Not marvelled by NHL Guardians and the Habs in comics

This caricature of Maurice Richard, from the book Maurice Richard, L'idole d'un peuple (1976) is a much better concept of a guardian of Quebec and the Montreal Canadiens than the current NHL offering.

With just two left to be revealed as of late Friday night, I'd like to offer my thoughts on the NHL's attempt to bring their 30 franchises to the comic hero level.

Back in October of 2010, the league teamed up with legendary comic genius Stan Lee for the GuardianProject30

It certainly became a disappointment for me.

I'll have to admit the concept was rather intriguing, though it seemed to get mixed responses up to the release of each of the heroes through the month of January. "The Blue"was the latest to be revealed Friday night, just before the All-Star Draft, and I'm not holding my breathe to see "The Thrasher" or "The Islander."

The characters truly lack any originality, which makes it clear that Mr. Lee's creative juices have run dry.

The fact that none of the characters have a name, outside of "The Canadien" or "The Bruin", etc. is proof enough of a half-assed attempt by Mr. Lee and his team in what appears to be a short term project window.

Several of the characters bear striking resemblances to past Lee creations ("The Coyote"/"Wolverine"), and I see a strong similarity between "The Sabre" and "The Avalanche." "The Red Wing" looks like a reject from "The Transformers."

As for the hero representing the Montreal Canadiens, "The Canadien" doesn't really seem to represent much of Quebec like the bio says he does. I mean, c'mon the league logo on his belt is the English one!!! They did get the relationship between him and the NHL's most winning franchise right they note that he is, "simply the best at everything he's ever attempted."

I could break down each and every Guardian, but I won't waste your time and will leave it to your own opinions.

Lee may have had some insight into the All-Star Draft though, when the envisioned "The Maple Leaf", whose powers include being able to root himself to anything. In a similar way, the Toronto Maple Leafs Phil Kessel found himself rooted to his seat, as he was the last player chosen in the draft Friday night.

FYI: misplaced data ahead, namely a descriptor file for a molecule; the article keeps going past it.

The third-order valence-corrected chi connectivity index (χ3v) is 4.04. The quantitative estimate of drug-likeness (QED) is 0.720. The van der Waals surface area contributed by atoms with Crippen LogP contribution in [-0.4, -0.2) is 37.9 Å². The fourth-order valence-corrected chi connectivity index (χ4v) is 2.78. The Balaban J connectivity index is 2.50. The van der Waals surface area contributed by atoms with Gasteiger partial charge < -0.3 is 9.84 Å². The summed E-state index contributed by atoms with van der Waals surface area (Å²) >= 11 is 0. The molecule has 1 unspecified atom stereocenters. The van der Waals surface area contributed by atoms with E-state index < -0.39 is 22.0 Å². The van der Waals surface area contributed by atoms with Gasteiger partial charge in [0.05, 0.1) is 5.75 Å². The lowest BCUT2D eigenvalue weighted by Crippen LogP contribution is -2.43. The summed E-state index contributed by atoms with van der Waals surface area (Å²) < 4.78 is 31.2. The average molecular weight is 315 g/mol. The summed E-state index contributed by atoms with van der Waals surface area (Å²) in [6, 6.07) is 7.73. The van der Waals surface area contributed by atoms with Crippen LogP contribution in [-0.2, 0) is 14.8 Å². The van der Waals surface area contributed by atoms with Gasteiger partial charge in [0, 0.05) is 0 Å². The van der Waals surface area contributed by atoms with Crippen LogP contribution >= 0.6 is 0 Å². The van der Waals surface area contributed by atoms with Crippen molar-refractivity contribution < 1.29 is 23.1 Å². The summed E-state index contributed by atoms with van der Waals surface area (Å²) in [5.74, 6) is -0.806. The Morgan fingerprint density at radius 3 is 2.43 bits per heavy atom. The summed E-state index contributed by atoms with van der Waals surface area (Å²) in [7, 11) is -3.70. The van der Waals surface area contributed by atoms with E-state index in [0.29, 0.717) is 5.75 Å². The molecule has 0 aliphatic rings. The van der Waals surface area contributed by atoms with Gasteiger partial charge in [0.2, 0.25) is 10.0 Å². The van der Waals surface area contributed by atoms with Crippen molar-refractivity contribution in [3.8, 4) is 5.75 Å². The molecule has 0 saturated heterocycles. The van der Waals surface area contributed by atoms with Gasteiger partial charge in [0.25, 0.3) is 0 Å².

My only question on The Guardian project, which will be fullly unveiled during Sundayès All-Star Game is who this worldès deadliest enemy, that they refer to? COuld it be the evil Dr. Bettman, his sidekick Campbellman and his zebra henchmen?

To be honest, and correct me if I am mistaken, is the fact that Stan Lee never worked directly with the NHL before. It should have been a huge red flag to the league marketing department. The only references I could come up with, that equated Marvel to the NHL was a pair of  early 90s Spiderman series that featured hockey legend Herb Carnegie. On the cover of one issue, noted below, a young fan is wearing an Edmonton Oilers jersey.





I would have thought that perhaps the NHL would have approached Todd MacFarlane, who was a former artist for Marvel and currently holds the license to create figures of NHL players already, to participate. Whether MacFarlane turned it down, or the NHL wished to extend their brand remains unknown.

Suffice to say, the NHL totally missed the boat on this, but expect a flood of marketing schemes to hit store shelves in the comiung weeks.

Of course, there have always been comic versions of NHL stars in the past appearing either in a book, newspaper or from lesser known comic producers. The Montreal Canadiens have often been depicted in cartoon format for several years.

Our own Francis Bouchard, who provided the lead photo, offers a few more from his collection.






I also came across this photo, of a Revolutionary Masters comic from 1993 featuring Wayne Gretzky, Gordie Howe and Mario Lemieux.



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